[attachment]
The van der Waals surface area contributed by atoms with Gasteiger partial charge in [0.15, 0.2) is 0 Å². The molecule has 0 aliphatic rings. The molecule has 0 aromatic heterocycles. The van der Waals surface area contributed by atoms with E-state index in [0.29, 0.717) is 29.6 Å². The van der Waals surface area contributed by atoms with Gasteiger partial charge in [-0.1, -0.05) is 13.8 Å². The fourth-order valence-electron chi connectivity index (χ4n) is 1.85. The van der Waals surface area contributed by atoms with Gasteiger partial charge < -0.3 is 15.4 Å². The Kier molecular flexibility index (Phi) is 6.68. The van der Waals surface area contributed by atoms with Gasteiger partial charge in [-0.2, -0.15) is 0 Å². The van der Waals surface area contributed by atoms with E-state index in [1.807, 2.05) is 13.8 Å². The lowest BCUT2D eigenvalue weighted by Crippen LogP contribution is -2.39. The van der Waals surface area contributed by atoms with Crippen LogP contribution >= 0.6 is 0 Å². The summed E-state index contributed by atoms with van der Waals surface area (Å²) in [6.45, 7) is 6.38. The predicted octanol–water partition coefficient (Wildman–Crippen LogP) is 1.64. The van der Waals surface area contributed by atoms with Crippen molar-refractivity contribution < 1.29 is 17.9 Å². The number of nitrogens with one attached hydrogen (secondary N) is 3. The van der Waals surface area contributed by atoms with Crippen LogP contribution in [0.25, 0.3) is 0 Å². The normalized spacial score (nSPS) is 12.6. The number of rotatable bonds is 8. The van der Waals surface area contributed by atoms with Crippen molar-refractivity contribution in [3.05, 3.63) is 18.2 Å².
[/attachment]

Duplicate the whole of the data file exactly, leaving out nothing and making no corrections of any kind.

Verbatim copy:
The van der Waals surface area contributed by atoms with Gasteiger partial charge in [0.15, 0.2) is 0 Å². The molecule has 0 aliphatic rings. The molecule has 0 aromatic heterocycles. The van der Waals surface area contributed by atoms with E-state index in [0.29, 0.717) is 29.6 Å². The van der Waals surface area contributed by atoms with Gasteiger partial charge in [-0.1, -0.05) is 13.8 Å². The fourth-order valence-electron chi connectivity index (χ4n) is 1.85. The van der Waals surface area contributed by atoms with Gasteiger partial charge < -0.3 is 15.4 Å². The Kier molecular flexibility index (Phi) is 6.68. The van der Waals surface area contributed by atoms with Gasteiger partial charge in [-0.2, -0.15) is 0 Å². The van der Waals surface area contributed by atoms with E-state index in [1.807, 2.05) is 13.8 Å². The lowest BCUT2D eigenvalue weighted by Crippen LogP contribution is -2.39. The van der Waals surface area contributed by atoms with Crippen LogP contribution >= 0.6 is 0 Å². The summed E-state index contributed by atoms with van der Waals surface area (Å²) in [6.45, 7) is 6.38. The predicted octanol–water partition coefficient (Wildman–Crippen LogP) is 1.64. The van der Waals surface area contributed by atoms with Crippen molar-refractivity contribution < 1.29 is 17.9 Å². The number of nitrogens with one attached hydrogen (secondary N) is 3. The van der Waals surface area contributed by atoms with Crippen LogP contribution in [0.25, 0.3) is 0 Å². The normalized spacial score (nSPS) is 12.6. The number of rotatable bonds is 8. The van der Waals surface area contributed by atoms with Crippen molar-refractivity contribution in [3.05, 3.63) is 18.2 Å².